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Raising our political voice.

Welcome to the Spring 2008 issue of Peace & Freedom. We hope you enjoy reading about the rich work being done locally, nationally and internationally to create a culture of peace and justice. You might wonder what brings such disparate issues under the same umbrella; after all, most advocacy organizations have one focus--either environmental issues like "water as a human right" or geo-political issues like "U.S. policy on Israel and Palestine." WILPF is our activist home because we recognize that issues of war and peace are intricately connected to gender, racial, social, environmental and economic justice.

On a national level, we have two campaigns--Save the Water, and Women Challenge U.S. Policy: Building Peace on Justice in the Middle East. Our committees include Disarm: Dismantle the War Economy, Advancing Human Rights/CEDAW, Building the Beloved Community, Corporations v. Democracy, Cuba and Haiti. WILPF U.S. also has two representatives to the United Nations, and a Rapid Response committee, which responds to issues outside the purview of our campaigns and committees. These groups produce advocacy materials for our local branches that are available on our website. They also issue action alerts, responding to events of immediate concern. You can read more about their activity in the following pages.

The women who lead these entities research and advocate many important areas, from implementing human rights law to challenging U.S. foreign policy. Our former staff members were a tremendous asset to our organization. They helped manage our diverse organization, communicated with members, implemented petition drives and ran the office--among numerous other responsibilities. While we regret that our financial reality necessitated laying off our national staff, this issue of Peace & Freedom demonstrates that WILPF's national program has not stagnated. Indeed, members have stepped up their involvement to ensure that WILPF remains focused on building our membership and political voice to create the paradigm shift needed to dismantle the patriarchal, racist and belligerent power structure we currently live in.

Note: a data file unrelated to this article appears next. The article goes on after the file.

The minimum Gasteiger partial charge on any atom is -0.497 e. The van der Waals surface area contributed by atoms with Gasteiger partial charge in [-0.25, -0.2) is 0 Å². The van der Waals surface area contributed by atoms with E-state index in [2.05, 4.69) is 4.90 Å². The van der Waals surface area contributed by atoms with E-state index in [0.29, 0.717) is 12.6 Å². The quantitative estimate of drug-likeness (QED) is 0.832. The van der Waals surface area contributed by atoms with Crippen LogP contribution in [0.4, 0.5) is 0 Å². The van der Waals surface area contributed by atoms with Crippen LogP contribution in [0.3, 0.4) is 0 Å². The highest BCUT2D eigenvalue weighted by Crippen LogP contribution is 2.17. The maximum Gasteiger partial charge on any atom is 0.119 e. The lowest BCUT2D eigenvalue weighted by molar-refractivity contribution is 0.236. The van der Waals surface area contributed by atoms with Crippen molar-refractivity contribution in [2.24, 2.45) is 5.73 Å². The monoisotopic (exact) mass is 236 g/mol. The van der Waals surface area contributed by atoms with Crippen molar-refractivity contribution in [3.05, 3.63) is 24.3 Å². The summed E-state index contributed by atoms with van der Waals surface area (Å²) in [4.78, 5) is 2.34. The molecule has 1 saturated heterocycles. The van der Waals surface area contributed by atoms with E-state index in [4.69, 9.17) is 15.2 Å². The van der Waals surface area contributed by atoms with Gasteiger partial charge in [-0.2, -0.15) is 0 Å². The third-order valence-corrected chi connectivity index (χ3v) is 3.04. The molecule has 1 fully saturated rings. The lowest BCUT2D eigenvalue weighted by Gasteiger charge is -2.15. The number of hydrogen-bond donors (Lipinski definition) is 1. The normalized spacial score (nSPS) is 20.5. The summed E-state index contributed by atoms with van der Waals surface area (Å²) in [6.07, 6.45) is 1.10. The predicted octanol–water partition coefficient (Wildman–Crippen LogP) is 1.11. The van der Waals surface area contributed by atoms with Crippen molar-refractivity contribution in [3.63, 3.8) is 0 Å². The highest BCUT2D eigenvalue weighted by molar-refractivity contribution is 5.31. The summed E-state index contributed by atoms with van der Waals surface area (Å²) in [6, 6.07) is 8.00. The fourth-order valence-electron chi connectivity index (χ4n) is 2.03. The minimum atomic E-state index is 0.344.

This is the very heart of WILPF: building on each individual member's passion for social justice. It is the collective, women-led nature of our organization that makes us unique and powerful within the global advocacy community. Sometimes, we don't communicate the underpinnings of our multi-issue organization because we're busy advocating for a particular issue. We should be mindful about consistently connecting our work for peace with our unique, global women's membership organization.


Beginning with the 30th Triennial Congress in Des Moines this June, our program structure will be more fluid, allowing us the flexibility to both respond to political realities and continue our work for systemic change.

Recognizing that our members are focused on a multitude of issues, our section's Program Committee will work to support both national issue committees and local branch activism. More details on this structural change will be presented at the Triennial Congress.

As a student of Peace and Justice Studies at Wellesley College, I learned that a solid structural foundation is the cornerstone to long-term, systemic change. I have enjoyed the opportunity to help WILPF become a stronger organization that supports its members. As program chair, I focused on building links between our program entities and broadcasting their work, both within our membership and beyond. It has been my pleasure to serve on the national board for the last two terms and I'm looking forward to reserving more of my activist time for blogging and local organizing.

In addition to being WILPF U.S. Program Chair, C.J. Minster is Co-Convener, International WILPF Communications Committee, a Y-WILPFer and a member of the Los Angeles branch board. She blogs at

By C.J. Minster, Program Chair, WILPF U.S.
COPYRIGHT 2008 Women's International League for Peace and Freedom
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Author:Minster, C.J.
Publication:Peace and Freedom
Geographic Code:1USA
Date:Mar 22, 2008
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